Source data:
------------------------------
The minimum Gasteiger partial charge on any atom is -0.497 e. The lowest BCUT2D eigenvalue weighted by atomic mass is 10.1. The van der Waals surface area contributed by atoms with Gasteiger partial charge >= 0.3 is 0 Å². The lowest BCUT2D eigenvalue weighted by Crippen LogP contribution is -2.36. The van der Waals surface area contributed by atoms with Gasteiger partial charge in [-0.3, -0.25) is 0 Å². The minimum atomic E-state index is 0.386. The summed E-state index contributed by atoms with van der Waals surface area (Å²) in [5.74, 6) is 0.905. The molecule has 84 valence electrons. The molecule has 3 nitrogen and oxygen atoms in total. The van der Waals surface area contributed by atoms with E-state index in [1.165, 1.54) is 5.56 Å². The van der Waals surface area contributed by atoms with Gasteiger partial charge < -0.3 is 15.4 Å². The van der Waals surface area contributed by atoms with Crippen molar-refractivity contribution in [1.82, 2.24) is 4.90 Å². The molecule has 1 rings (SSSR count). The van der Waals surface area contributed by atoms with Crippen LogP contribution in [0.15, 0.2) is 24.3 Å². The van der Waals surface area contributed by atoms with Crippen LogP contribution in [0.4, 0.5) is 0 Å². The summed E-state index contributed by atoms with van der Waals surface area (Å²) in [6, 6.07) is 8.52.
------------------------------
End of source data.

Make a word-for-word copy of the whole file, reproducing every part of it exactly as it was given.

The minimum Gasteiger partial charge on any atom is -0.497 e. The lowest BCUT2D eigenvalue weighted by atomic mass is 10.1. The van der Waals surface area contributed by atoms with Gasteiger partial charge >= 0.3 is 0 Å². The lowest BCUT2D eigenvalue weighted by Crippen LogP contribution is -2.36. The van der Waals surface area contributed by atoms with Gasteiger partial charge in [-0.3, -0.25) is 0 Å². The minimum atomic E-state index is 0.386. The summed E-state index contributed by atoms with van der Waals surface area (Å²) in [5.74, 6) is 0.905. The molecule has 84 valence electrons. The molecule has 3 nitrogen and oxygen atoms in total. The van der Waals surface area contributed by atoms with E-state index in [1.165, 1.54) is 5.56 Å². The van der Waals surface area contributed by atoms with Gasteiger partial charge < -0.3 is 15.4 Å². The van der Waals surface area contributed by atoms with Crippen molar-refractivity contribution in [1.82, 2.24) is 4.90 Å². The molecule has 1 rings (SSSR count). The van der Waals surface area contributed by atoms with Crippen LogP contribution in [0.15, 0.2) is 24.3 Å². The van der Waals surface area contributed by atoms with Crippen LogP contribution in [0.4, 0.5) is 0 Å². The summed E-state index contributed by atoms with van der Waals surface area (Å²) in [6, 6.07) is 8.52.